I have a theory that any worthwhile post-modern novel will at least dip into to Heisenberg’s uncertainty principle, Schrödinger’s cat and/or entropy. This book, albeit tangentially and without actually mentioning them, flirts with all three. From the reverse big bang to people being dead but not dead and born but not born to people being there but not there when observed. all three get a look in. We know that Moresco was very learned and had studied in great detail for this book, as he tells us in the afterword, and clearly quantum physics was not a topic he was going to neglect.
We now get a succession of ten characters named after cities (and not necessarily the obvious ones) at the opposite side of the world from Italy,starting with Sydney and then moving round the Far East. What happens is we see the world essentially falling apart physically, yet the characters still going on. Sydney 1 (each has a number from one to ten after his name) has the beautiful line sto hackerando il mondo (= I am hacking the world, which sounds really strange in Italian, yet works. (Moresco uses lots of anglicisms in this book.) These characters, as in the first two parts, link up and also link up with our other characters.
What is uncreated? It is not clear,except for some form of destruction. One character describes his house – Only the walls remained, naked, uncreated. Immobilisation is more than once described as violent. People and things merge: our genomes will merge says one character. People meet characters who are both their parents and children. Time and space get altered or, to put it in Star Trek terms, the space-time continuum is broken.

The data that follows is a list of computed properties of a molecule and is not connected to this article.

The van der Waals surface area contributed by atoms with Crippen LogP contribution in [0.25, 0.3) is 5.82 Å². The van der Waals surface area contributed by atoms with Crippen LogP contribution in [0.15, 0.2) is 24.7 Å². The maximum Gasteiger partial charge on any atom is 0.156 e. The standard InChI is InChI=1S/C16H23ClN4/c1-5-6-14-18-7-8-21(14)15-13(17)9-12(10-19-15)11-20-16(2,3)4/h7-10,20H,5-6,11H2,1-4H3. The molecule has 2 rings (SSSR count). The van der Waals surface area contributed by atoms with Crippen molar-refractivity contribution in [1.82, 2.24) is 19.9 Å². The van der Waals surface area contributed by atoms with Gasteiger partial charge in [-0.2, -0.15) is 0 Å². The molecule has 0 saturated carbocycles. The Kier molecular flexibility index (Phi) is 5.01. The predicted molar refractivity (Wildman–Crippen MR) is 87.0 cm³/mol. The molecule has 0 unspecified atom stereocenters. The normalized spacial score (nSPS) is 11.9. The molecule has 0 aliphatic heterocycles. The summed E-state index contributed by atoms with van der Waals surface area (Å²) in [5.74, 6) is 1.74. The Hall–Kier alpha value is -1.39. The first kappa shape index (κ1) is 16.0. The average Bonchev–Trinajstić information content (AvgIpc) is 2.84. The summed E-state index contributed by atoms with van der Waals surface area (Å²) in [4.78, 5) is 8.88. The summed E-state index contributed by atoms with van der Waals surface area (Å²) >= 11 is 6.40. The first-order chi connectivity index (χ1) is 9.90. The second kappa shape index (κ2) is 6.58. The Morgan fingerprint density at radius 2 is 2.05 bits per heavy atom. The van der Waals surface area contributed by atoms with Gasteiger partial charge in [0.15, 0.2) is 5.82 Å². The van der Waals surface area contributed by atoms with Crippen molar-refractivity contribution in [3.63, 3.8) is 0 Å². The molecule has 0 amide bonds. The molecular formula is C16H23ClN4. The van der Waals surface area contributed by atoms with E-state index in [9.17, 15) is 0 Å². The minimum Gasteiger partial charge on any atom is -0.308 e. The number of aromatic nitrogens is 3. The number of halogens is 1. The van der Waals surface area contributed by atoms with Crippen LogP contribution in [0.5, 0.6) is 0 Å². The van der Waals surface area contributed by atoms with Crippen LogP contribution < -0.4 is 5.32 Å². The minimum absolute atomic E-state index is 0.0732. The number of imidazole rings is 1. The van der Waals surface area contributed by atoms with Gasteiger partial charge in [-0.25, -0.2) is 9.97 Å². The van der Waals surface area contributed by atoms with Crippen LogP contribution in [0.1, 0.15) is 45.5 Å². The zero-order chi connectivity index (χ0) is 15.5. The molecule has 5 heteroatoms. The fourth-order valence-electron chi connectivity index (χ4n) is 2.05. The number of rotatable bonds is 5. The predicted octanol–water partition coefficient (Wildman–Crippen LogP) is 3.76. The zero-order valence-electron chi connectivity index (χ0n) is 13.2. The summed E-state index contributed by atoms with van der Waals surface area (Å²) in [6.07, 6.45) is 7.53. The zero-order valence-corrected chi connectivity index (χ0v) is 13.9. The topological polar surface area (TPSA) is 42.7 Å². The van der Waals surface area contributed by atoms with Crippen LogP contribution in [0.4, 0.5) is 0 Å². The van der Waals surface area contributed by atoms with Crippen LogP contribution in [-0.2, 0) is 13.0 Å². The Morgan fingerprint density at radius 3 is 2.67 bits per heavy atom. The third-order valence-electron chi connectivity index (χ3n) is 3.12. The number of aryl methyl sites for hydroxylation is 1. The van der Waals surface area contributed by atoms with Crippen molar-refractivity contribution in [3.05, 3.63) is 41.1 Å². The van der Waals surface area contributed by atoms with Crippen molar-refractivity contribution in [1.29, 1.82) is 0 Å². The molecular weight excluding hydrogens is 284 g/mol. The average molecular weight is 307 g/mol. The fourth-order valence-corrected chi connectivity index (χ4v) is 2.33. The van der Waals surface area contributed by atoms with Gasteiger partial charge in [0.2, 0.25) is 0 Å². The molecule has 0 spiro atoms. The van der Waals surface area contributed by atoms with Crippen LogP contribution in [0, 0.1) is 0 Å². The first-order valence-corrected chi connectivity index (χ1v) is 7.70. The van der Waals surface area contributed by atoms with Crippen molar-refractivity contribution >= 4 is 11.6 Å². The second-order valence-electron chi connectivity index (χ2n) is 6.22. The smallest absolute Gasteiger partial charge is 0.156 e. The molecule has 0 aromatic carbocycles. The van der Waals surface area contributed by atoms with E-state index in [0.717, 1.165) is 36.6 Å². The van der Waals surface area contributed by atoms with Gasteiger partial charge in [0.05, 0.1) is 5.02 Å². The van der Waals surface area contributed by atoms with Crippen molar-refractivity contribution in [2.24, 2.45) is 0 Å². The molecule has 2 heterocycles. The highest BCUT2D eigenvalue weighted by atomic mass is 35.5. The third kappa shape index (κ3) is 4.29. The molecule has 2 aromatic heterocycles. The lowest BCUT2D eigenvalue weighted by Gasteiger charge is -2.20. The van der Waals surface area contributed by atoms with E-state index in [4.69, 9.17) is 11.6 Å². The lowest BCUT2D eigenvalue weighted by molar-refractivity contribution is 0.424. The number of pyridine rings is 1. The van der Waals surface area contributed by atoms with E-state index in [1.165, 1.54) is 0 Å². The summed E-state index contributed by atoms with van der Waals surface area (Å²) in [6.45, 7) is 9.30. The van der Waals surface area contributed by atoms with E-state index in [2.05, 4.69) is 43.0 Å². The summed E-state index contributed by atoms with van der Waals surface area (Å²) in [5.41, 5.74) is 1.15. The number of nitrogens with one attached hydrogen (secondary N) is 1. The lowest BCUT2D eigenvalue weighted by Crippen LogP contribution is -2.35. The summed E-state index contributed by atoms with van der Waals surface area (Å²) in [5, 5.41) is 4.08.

We do get a summing-up: Rivers and lakes, large dykes, turreted cities, in the dark night. All light has started to go out and uncreate. At which point ions and electrons will be indistinguishable and will form electronically neutral atoms that cannot disperse radiation.
One of the themes in this book is who gets to have their say. Finally, towards the end both the Madman and the Cat get their song, and therefore, their opportunity to have their say. Indeed, Moresco himself has a bit of a self-pitying outburst. I am not thirty six,as I was when I began Gli Esordi [The Beginnings], and not even forty-six, as I was when I wrote the first part of this book. I am fifty-eight, I have already told you (shit! fifty-eight) and my body is even more fragile than before.